Discussion in 'OT Technology' started by Insane2986, Jan 1, 2003.
what should I do?
PCI IDE card. $25.
Well I was assuming he didn't want to drop several hundred dollars on a host adapter and 18GB 7200 rpm drive.
or a PCI ATA 133 Card
When do those hit the streets? Die, ribbon cables, die.
Abit AT7 MAX2 and IT7 MAX2
Seagate has 80gb and 120gb drives coming, PCnation is taking preorders.
SATA drives suck right now. The Seagate 80GB was just reviewed, and it's not worth it in any way that I can see. Slower and more expensive than it's (higher end) IDE counterparts.
Just have to wait though, they'll get better I'm sure.
How many hard drives can a standard P3 or P4 motherboard handle?
Or maybe the question should be.. how many IDE cards? Can I put 3 or 4 IDE cards in my machine?
if ur gonna put so many, why not go scsi? setup a nice array (0,1) or whatever floats ur boat.
SCSI is not a cost-effective solution for me at my house.. Only reason I ask is because I have 3 or 4 2-6GB HDD's just laying around that I could use.
you forgot about USB and Firewire.
but if you have the HD already, the PCI card is the way to go.
If you are really interested in SATA - there are parallel - serial adapters to run existing IDE drives on the SATA interface. I've got a 3ware 8500-12 running 12 200gb WD's on the adapters and its running without a hitch.
dropping a few hundred ona scsi card and drive?
they arent that expensive. unless you get 15k rpm cheatahs
second point, sata is at this point more expensive and less tested
guess whch camp I am arguing on. SCSI
Atlas 10k 36.7G U320 = $260
Tekram U160 card = $159 (couldn't find a U320 card on there)
Still a lot more expensive than ATA133 and not much faster for single drive/single user setups. And Tekram's a cheaper brand. Adaptec would probably be double. For that kind of money you could have a nice sized IDE RAID5 setup.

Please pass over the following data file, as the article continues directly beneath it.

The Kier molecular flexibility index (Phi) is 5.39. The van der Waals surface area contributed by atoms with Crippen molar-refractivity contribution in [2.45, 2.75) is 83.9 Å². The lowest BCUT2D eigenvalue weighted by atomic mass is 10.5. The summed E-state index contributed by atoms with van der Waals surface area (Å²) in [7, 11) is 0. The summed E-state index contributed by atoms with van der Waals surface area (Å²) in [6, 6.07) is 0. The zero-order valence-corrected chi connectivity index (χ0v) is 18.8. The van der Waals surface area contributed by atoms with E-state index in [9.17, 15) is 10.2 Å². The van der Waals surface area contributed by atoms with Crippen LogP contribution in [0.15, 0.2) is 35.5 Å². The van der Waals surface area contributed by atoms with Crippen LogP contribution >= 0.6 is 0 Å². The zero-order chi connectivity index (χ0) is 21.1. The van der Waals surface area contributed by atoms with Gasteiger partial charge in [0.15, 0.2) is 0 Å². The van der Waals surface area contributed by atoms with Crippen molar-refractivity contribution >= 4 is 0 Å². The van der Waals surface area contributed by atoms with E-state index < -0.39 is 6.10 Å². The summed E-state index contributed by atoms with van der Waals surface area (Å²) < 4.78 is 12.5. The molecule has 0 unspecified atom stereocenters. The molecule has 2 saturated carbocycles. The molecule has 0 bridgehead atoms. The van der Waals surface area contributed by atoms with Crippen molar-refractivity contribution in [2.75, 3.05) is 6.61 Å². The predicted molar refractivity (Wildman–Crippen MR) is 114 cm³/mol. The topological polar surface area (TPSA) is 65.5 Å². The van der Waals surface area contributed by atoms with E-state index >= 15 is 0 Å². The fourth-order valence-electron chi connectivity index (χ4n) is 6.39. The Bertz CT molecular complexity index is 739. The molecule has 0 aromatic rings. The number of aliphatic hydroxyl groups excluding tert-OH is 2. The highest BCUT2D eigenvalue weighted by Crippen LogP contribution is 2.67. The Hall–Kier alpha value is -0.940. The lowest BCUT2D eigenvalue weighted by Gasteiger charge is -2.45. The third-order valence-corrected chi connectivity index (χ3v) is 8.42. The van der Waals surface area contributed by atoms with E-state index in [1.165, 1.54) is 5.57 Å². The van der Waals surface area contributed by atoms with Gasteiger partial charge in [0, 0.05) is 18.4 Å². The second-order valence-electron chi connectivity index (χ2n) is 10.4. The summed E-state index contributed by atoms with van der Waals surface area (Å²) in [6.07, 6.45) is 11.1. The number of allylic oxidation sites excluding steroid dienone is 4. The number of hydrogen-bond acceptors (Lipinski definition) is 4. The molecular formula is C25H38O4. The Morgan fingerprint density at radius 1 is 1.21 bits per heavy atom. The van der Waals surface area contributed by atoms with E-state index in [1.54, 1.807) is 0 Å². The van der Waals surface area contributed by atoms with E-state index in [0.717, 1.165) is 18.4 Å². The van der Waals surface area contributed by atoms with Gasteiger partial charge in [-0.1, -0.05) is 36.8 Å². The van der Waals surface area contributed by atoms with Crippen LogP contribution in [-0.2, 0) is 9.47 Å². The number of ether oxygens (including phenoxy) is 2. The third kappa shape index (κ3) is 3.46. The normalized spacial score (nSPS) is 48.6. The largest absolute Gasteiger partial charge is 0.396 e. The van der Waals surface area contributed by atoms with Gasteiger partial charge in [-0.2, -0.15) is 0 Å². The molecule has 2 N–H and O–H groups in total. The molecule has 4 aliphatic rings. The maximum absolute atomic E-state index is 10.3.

so wait, how do you compare a drive with more memory cache and a faster platter speed? oh and something with a theoretical bandwidth limit that is more than twice the speed....
given similar conditions. prove me wrong
i wouldnt say sata is more expensive.. If I'm going for density, I can have an array of 200gb (or even 250gb) drives where each drive costs around $300 (+ $30 per drive for converter and $ for whichever sata controller you go with) compared to that of 146gb Ultrastars or Cheetahs where each drive is $900. Because of such a price difference, I am able to stuff 10TB+ of data in a 4U rackmount for around $20k.
how do you compare the reliability of sata to scsi at this point
granted I support the sata standards fully. but as of yet, I dont trust
let them revise the standard once or twice and find the bugs...
now really, did you trust scsi 1
I agree. I can only speak from experience so far, esp with that 2TB+ box running sata without a hitch. (knock on wood)
so you are running it. what issues have you seen?
I think I'm likely to be correct to say, judging from your posts that you don't have any experience with SATA drives at this point, and thus have little to say about its reliability. Not that I'm any more qualified, but...
But are the drives really any different than ATA133? I thought SATA was just a new interface and all the mechanicals were the same.
Nothing thus far... The only thing that worried me to start with was that the cables dont really 'click' into place, or have any type of retention mechanism. At times while doing some work in the chassis, a quick tap to the cable would expose some of the contacts on the controller. Other than that, the controller hasnt had constant or major fw upgrades (which is a good sign) and the airflow in the chassis (esp when you get up to that many drives in a small area) is most definately improved.